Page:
Day after day, new details are discovered by security researchers that seem to prove the talent and the apparently unlimited resources that the authors of the Flame toolkit had at their disposal.
As Microsoft continues its effort to keep its users safe, Kaspersky Lab researchers keep sharing their findings about the malware and the infrastructure behind it.
“For the past weeks, Kaspersky Lab has been closely monitoring the C&C infrastructure of Flame. In collaboration with GoDaddy and OpenDNS, we succeeded in sinkholing most of the malicious domains used by Flame for C&C and gain a unique perspective into the operation,” Kaspersky Lab Expert Alexander Gostev explained.
The infrastructure is massive: over 80 different C&C domains, pointed to over 18 IP addresses located in Switzerland, Germany, the Netherlands, Hong Kong, Poland, the UK, and other countries.
“The Flame C&C domains were registered with an impressive list of fake identities and with a variety of registrars, going back as far as 2008. In general, each fake identity registered only 2-3 domains but there are some rare cases when a fake identity registered up to 4 domains,” Gostev shared. “The largest batch of Flame C&C domains was registered with GoDaddy.”
After the news about the discovery of the Flame malware broke last Monday, the domains went dark in a matter of hours, indicating that the operators were shutting down the operation. Still, the malware on three of the infected computers received an upgrade during the sinkhole operation.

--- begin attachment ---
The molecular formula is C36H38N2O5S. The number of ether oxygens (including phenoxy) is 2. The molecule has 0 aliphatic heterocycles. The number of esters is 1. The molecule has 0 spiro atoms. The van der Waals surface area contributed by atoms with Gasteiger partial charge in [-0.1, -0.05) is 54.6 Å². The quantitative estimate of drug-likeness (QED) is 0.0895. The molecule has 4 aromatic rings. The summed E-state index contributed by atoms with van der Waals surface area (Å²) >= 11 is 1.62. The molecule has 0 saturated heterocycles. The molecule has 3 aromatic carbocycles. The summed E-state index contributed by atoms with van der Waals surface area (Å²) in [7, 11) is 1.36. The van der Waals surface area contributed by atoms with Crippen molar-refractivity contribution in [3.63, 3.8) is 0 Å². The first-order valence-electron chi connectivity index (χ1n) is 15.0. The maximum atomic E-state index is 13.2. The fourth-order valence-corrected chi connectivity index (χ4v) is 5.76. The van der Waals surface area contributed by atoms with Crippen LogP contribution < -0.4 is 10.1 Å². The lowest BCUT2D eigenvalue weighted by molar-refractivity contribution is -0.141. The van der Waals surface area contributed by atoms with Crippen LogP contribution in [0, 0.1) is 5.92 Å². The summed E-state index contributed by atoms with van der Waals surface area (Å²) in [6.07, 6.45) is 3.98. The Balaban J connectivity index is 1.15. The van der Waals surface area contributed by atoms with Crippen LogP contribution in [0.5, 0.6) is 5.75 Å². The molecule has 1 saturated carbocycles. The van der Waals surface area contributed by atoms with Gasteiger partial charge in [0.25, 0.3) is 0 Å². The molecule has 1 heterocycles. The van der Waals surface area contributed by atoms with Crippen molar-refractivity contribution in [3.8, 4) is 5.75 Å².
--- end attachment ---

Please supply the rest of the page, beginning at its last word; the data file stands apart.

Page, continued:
“This means basically that this week, after the [news] announcement, the Flame command-and-control network was still operational and sending updates, possibly commands, to the victims,” Roel Schouwenberg, senior antivirus researcher at Kaspersky Lab, commented for Wired. “Which, in my opinion, this is quite amazing, that despite all this noise and the story being everywhere, they’re still using the command-and-control infrastructure to send updates.”
The sinkholing operation allowed Kaspersky Lab to gather the data exfiltrated by the malware, encrypted and uploaded to the C&C servers.
By analyzing it, the researchers concluded that the attackers were particularly interested in AutoCAD drawings (DWG files) – same as the operators behind Duqu – but also wanted to get their hands on PDF, Office files, emails and other documents that contained interesting information.
In order to do that, but not download files that would not interest them, the malware would parse through the files and extract a small sample of the text from them, and then upload it to the C&C domain. If the content was found to be of interest, the attackers would instruct the malware to download the entire files.
The number of still infected computers has shrank since the discovery of the malware, and now reaches barely above 400 – mostly in Iran, Israel, Palestine, Sudan and Lebanon.
It’s interesting to mention that these machines mostly run Windows XP and Windows 7 32 bit, but none of them run Windows 7 64 bit, which seems impervious against this and most other malware.